A Practical Climate Optimist
Christy Goldfuss, NRDC’s new chief policy impact officer, believes setting the right goals gives people hope, agency, and the power to make things happen.
What would happen if we turned our fears and doubts about the planet’s future into action? While an existential problem as big as climate change may be impossible to fully wrap one’s head around, climate optimists like Christy Goldfuss nevertheless see a path forward. That’s why it’s Goldfuss’s job to develop strategies—drawn from the expertise in science, law, public policy, and communication that NRDC has built over the last half-century—to advance climate action, climate justice, and environmental advocacy.
That all may sound like a tall order, but Goldfuss, NRDC’s first-ever chief policy impact officer, knows that setting the right goals can help everything else fall into place. Before coming to the organization, she served as the managing director of the White House Council on Environmental Quality (CEQ) under President Barack Obama and as the deputy director of the National Park Service (NPS). In these and other roles, Goldfuss has been instrumental in shaping policies that promote climate adaptation and protect our forests, fisheries, oceans, and national parks. We caught up with her recently in Washington, D.C., where she is based.
What does a chief policy impact officer do, and why has the organization decided that it needs one at this moment?
As one of the leading environmental advocacy organizations in the world, we don’t just think of the best policy proposals: We chart a path to make them a reality. Given the scope and scale of the climate, nature, health, and equity crises we’re facing, my job is to strategize with our staff on how to apply our advocacy in ways that will maximize our impact on these issues.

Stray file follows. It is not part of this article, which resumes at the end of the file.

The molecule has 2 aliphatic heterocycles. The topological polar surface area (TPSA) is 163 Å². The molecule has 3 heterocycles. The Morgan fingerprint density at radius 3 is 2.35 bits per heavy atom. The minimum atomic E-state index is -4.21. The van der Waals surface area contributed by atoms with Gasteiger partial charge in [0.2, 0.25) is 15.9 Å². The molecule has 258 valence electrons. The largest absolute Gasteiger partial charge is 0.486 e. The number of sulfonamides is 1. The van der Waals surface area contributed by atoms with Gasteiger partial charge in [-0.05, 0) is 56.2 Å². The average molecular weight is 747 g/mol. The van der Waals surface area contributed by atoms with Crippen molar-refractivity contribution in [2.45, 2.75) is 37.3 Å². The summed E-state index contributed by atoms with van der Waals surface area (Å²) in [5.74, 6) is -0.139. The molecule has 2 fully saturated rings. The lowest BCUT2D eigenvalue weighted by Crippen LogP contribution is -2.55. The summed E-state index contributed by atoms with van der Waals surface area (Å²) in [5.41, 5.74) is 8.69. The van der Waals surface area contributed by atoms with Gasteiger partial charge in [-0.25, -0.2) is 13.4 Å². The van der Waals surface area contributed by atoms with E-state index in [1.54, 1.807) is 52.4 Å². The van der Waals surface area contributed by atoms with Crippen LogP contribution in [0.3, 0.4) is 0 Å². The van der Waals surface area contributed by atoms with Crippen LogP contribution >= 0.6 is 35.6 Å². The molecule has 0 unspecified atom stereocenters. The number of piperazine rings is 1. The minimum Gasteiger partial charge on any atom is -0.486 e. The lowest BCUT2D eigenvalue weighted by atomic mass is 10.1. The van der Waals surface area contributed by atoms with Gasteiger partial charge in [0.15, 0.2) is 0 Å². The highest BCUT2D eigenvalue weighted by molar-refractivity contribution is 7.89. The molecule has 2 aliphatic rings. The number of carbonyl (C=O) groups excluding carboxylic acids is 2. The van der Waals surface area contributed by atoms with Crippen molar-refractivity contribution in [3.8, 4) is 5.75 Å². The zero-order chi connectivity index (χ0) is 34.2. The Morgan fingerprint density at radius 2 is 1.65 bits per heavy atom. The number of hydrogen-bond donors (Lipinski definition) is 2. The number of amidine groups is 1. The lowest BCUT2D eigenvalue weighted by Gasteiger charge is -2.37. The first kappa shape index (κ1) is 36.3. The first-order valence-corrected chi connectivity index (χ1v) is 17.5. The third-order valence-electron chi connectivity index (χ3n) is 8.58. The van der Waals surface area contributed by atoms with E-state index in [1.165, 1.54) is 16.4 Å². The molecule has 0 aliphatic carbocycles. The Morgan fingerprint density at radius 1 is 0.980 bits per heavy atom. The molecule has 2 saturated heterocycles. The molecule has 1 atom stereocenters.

I think there are two main reasons that my position was created. First, the organization has grown to a size that makes it necessary to have someone who can look across all of the fantastic talent and assets and see where the greatest opportunities for impact may be. Second, the advocacy world has changed dramatically over the past decade, and as a result, we must work in ever-closer partnership with other organizations and leaders. This requires integrating the priorities of others into our own thinking. I see my role as helping to build those partnerships and presenting NRDC’s vision with clarity so others can develop genuine partnerships with us.